Your new puppy, dog, cat or kitten will most likely be a part of your life for many years. Are you ready to make that commitment? Can you afford the costs of your new pet's medical care and emergencies, boarding costs if you travel, food, toys, grooming, etc.? Is your home or apartment appropriate for the type of pet you have chosen?
Is the breed and/or age of pet you're interested in a good fit for your lifestyle? Be honest. If you're a couch potato at heart, your good intentions of going to the park every day with a young, active dog might not come to pass. How much time do you have available for your pet, in comparison to the needs of the pet you have chosen? For example, a puppy is not a good choice for someone who works long hours.
When you bring your new pet home, please realize this is all a big change for him or her. Even young puppies or kittens have had several situations to adjust to before coming home with you. An adult dog or cat may have had many more. Somehow or another, though no fault of their own, your new dog or cat may have found themselves homeless and then bounced around through any number of changes. It may take some time for them to settle into their new home. Try to be reasonable in your expectations. Accidents may occur. Set rules for your dog to follow and make sure everyone else in the family is prepared to follow through on those rules as well. Sometimes it can take many weeks until your pet becomes completely comfortable. Please commit to giving them that time!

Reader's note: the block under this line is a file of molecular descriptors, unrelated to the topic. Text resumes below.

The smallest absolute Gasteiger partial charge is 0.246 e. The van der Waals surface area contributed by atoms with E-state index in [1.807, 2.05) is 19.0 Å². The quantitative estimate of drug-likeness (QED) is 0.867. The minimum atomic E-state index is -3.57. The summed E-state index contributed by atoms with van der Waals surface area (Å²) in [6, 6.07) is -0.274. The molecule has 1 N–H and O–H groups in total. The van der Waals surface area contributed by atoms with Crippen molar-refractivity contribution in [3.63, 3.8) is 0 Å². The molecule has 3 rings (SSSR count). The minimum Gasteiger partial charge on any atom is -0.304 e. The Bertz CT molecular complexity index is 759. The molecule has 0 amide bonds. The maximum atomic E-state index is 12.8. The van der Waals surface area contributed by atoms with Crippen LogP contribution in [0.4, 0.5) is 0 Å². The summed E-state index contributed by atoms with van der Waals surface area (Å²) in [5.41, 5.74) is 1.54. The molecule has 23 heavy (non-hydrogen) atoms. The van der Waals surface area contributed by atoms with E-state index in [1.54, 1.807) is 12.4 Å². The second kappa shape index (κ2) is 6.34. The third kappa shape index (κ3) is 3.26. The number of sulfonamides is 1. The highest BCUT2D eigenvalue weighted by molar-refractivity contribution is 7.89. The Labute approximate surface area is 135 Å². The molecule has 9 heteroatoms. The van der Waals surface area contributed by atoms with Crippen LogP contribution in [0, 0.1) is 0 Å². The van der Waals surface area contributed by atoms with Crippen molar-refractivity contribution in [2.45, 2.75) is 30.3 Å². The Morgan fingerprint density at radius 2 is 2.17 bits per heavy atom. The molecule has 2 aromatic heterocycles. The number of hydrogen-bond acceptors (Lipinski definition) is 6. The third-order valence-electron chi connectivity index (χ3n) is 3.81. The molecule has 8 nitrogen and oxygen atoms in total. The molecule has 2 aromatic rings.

Your new cat might hide when they get to their new home. They might forget some of their litter box habits. Bringing a new pet home might cause your previous cats to not use their litter box. Please give them time, encouragement, a lot of love and especially, patience and they will turn out to be a wonderful companion.
A new dog might already have negative opinions of people. They might flinch when you move quickly or raise your voice. Approach them with confidence and they will learn to be confident too. They may forget their manners, if they had any at all, and need you to show them the rules again, consistently and fairly. It might take some time and again, lots of patience, but soon, they will become your dog and it will all be worthwhile.
Please consider taking your dog to obedience classes. Even experienced dog owners can always learn something new. An ounce of prevention is worth a pound of cure! If you put forth the effort of helping your dog be an enjoyable family member, odds are you will want to stay with them throughout their whole lives. Check out our Business Partners page for trainer suggestions.
Are you still with us?.....good! Not all dogs or cats will come with this much baggage, but it's best to be prepared. When you consider how many hundreds of unwanted dogs and cats come through Planned Pethood's adoption program, you will understand why it's so important to us to try to assure the best possible adoptions. This will bring you and your pet many enjoyable years together.
Interested in adopting a Pit Bull type dog? We have complied some helpful tips and laws you should know when considering the adoption of a Pit Bull dog or puppy. You can read about them by clicking here.
- All family members must be present at the time of adoption.
- If you rent an apartment, house, or live in a trailer park, we will need a copy of your lease. This will allow us to make sure you have permission to have a pet before adoption.
- While we try to have enough screeners to move things along, you could have up to a 2 hour screening wait time at our weekend adoption events.
- Although we try to be 100% accurate, we cannot guarantee breed, estimated size of puppies when full grown or any other statements made on the website, at visits or at our adoption events.
- The age of our pets has been determined by a veterinarian.
- All of our pets have been spayed or neutered, vaccinated, appropriate to their age, and vet checked before adoption.
- We no longer accept out-of-town checks.